66th Street tower faces lawsuit


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Amid push to reform mechanical void loophole, City Club of New York backs effort to block Extell Development’s void-filled UWS project


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  • A rendering of Extell Development’s in-progress 775-foot tower at 36 West 66th St. Rendering: Snøhetta



“There is no mechanical equipment yet imagined by humans that requires a 48- or 64-foot tall clearance for accessory use in a residential building.”

From plaintiffs’ complaint against Extell Development



By Michael Garofalo

Weeks after Extell Development resolved safety concerns that prompted city regulators to threaten revoking building permits for the company’s 775-foot residential building under construction at 36 West 66th St., the contentious project has encountered another hurdle in its path to becoming the Upper West Side’s tallest tower — this time in the form of a legal challenge filed by a prominent nonprofit civic group and a number of neighbors.

The lawsuit, filed April 24 in New York County Supreme Court by the City Club of New York and several residents of nearby buildings, argues that plans for Extell’s tower violate city zoning law. The plaintiffs seek a court order to halt work on the project.

The tower, located on a mid-block lot between Central Park West and Columbus Avenue, has attracted stubborn opposition from local residents, elected officials and land use groups, much of which has focused on the large mechanical voids in the building’s middle section that serve to boost the height and value of the residential units above. Four tall mechanical spaces on the building’s 15th, 17th, 18th and 19th floors — 20, 64, 64 and 48 feet in height, respectively — account for more than a quarter of the building’s total height.

Under current city law, spaces designated for mechanical use are not subject to floor area calculations that in many districts govern maximum permissible building sizes. In recent years, a number of projects have utilized high-ceilinged mechanical spaces — which nominally hold necessary equipment but are often largely empty — to artificially inflate tower heights. The West 66th Street tower has become a bête noire of city zoning reform advocates, who point to the project as one of the most egregious exploiters of the so-called mechanical void loophole.

Fire-safety questions regarding the building’s large void space prompted the Department of Buildings to notify Extell in January of its intent to revoke previously issued permits for the project unless the developer could resolve the agency’s objections. The DOB approved revised plans in April that include new emergency access points within the void section, among other changes.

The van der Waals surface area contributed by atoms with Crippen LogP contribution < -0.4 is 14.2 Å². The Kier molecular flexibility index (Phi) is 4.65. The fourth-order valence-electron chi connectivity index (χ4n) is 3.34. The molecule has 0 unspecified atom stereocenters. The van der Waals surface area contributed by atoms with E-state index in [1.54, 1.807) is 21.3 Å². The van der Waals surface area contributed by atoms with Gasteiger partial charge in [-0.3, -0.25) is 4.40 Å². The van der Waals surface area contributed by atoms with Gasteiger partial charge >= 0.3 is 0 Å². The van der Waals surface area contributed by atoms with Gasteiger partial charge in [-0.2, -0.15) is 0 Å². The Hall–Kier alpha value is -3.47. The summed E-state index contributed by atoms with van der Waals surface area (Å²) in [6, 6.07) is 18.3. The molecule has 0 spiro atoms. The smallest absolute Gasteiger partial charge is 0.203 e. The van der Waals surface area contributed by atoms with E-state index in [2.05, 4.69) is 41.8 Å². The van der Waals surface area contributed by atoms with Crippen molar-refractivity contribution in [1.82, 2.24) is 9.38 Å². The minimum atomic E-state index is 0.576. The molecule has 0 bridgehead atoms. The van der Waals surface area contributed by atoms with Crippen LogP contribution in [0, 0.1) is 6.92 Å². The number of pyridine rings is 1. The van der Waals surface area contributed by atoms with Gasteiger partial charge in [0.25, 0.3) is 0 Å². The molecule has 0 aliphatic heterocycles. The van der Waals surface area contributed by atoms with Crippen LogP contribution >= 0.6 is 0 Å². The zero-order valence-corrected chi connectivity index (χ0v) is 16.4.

A DOB spokesperson told Straus News that the mechanical floors will be “used to house mechanical equipment necessary for the operation of the building.”

The plaintiffs’ complaint disputes this claim. “Nothing in Extell’s public documents supports its claim that this space is necessary to house mechanical equipment,” it states. “Indeed, there is no mechanical equipment yet imagined by humans that requires a 48- or 64-foot tall clearance for accessory use in a residential building.”

The legal dispute over the Extell project occurs as the city considers broader policy changes addressing the mechanical void loophole. The City Council is currently reviewing a proposal that would tighten restrictions on developers’ use of void spaces.

David Rothstein, Extell Development’s executive vice president for construction, acknowledged in a sworn statement filed in connection with the lawsuit that the West 66th Street project would not comply with the new rules now under consideration.

“Given this situation, the Project’s opponents are desperate to have the Project’s DOB-issued new building permit invalidated,” Rothstein said. “If they were to succeed, it could defeat [Extell’s] right to complete the Project as designed in full compliance with existing zoning rules and compel the Project to comply with the new zoning rules that are likely to be enacted shortly.”

Excavation and foundation work at the site are now complete, with the tower itself likely to begin rising over West 66th Street in the coming weeks.

The City Club’s lawsuit alleges that Extell’s building plans violate not only the rule governing mechanical spaces, but also rely upon erroneous zoning calculations that “tak[e] advantage of the fact that its zoning lot straddles two zoning districts.”

Extell Development did not respond to a request for comment.






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